The hottest Summer 2011 accessory trend according to Elle? Fabric jewelry.  Woven, threaded, braided, plaited, tied, knotted...anything that's soft, supple and colorful.  I'm on board with this, and have already been experimenting braiding leather cord and attaching a single focal bead.  It looks super chic and very biker-esque. 

Not to mention the fact that using fabric opens the door to a male clientele that might not have been so fond of silver chain and lots of pearls.  The looks can be made into rugged, basic colors that men like.  Add a small focal bead with gunmetal and silver, maybe throw in a geometric design, and you have an androgynous piece that will appeal to both genders.

Back to Elle- here's a few of the looks that they have on their fabulous website (all images copyrighted to Elle).
The perfect example for the summer:  bright, fun, spunky, vivacious and, above all, simple.  If you're making your own, just braid a few colors of thread/ribbon/yarn together, make a wide-hole bead (or buy one), and you've got your super-easy necklace.  The suppleness of fabric always looks good on the beach and with light, breezy fabrics that are popular during the summer.  It reflects the mood of the season, when we all feel a little more relaxed and care-free.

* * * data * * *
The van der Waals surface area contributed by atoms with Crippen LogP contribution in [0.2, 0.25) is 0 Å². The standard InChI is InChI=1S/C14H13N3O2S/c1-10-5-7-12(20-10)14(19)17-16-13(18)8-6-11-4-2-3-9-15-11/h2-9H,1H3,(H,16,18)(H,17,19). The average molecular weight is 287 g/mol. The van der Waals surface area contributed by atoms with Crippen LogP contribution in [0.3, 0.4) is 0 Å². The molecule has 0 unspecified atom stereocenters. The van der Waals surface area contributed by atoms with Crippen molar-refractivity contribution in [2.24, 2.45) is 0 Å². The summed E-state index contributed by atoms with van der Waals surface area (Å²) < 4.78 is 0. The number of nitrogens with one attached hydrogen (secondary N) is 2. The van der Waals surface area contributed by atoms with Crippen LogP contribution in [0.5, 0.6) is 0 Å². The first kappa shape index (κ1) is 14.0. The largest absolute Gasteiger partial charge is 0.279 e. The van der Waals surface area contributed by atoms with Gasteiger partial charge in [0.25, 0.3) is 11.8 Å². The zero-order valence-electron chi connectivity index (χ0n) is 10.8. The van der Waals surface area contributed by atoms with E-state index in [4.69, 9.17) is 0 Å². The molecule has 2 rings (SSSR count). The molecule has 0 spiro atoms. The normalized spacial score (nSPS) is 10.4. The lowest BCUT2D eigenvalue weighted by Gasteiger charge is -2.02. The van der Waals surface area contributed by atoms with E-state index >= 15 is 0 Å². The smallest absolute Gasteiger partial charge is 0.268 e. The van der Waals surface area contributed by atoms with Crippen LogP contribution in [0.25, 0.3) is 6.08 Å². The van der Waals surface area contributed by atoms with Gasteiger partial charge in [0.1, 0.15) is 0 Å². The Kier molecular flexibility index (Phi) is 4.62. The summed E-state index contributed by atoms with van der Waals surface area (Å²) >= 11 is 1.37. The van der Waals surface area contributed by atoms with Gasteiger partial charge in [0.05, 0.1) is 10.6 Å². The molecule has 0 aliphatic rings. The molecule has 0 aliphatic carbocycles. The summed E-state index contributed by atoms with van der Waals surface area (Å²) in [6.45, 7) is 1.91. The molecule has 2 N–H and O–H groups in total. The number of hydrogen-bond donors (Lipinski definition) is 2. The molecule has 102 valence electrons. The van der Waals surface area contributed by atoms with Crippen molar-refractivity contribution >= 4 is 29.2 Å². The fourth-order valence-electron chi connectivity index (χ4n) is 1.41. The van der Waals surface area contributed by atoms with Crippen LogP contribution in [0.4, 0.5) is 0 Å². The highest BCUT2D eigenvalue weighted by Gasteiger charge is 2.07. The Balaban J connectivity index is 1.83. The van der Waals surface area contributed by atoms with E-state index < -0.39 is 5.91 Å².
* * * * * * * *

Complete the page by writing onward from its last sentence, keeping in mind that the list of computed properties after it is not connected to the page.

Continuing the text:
This one mixes and matches different fabrics, and it's an awesomely trippy look.  I think of surfers and the beach, but that's just me.  Again, thread on a large hole bead and you're good to go.  Or, you can try attaching a bead between each color change.  Another popular look is the off-center necklace; put the focal bead high up on the left or right sides.  Just remember, if you're changing colors to often, to keep one thread of similarity running through the necklace.  Here, they kept a white/off-white color throughout the whole piece to tie it together.  Otherwise it might come off as too kooky and eccentric.  Not to mention it wouldn't really go with anything :)
You can get really creative with knitting.  I'd love to see lots of small beads woven into the stitches and hanging off the ends.  Or you could go with one large focal right in the center.  And i have to mention the purple and gold - third Fashion in a row that mentions it!  Also note that they kept the gold down to just one thread rather than putting it all over the place.  I'm a big believer in using more than one shade of a color in the same piece, and in this that works very well when using the gold as an accent.  Keeping gold and silver to accents is always a chic touch.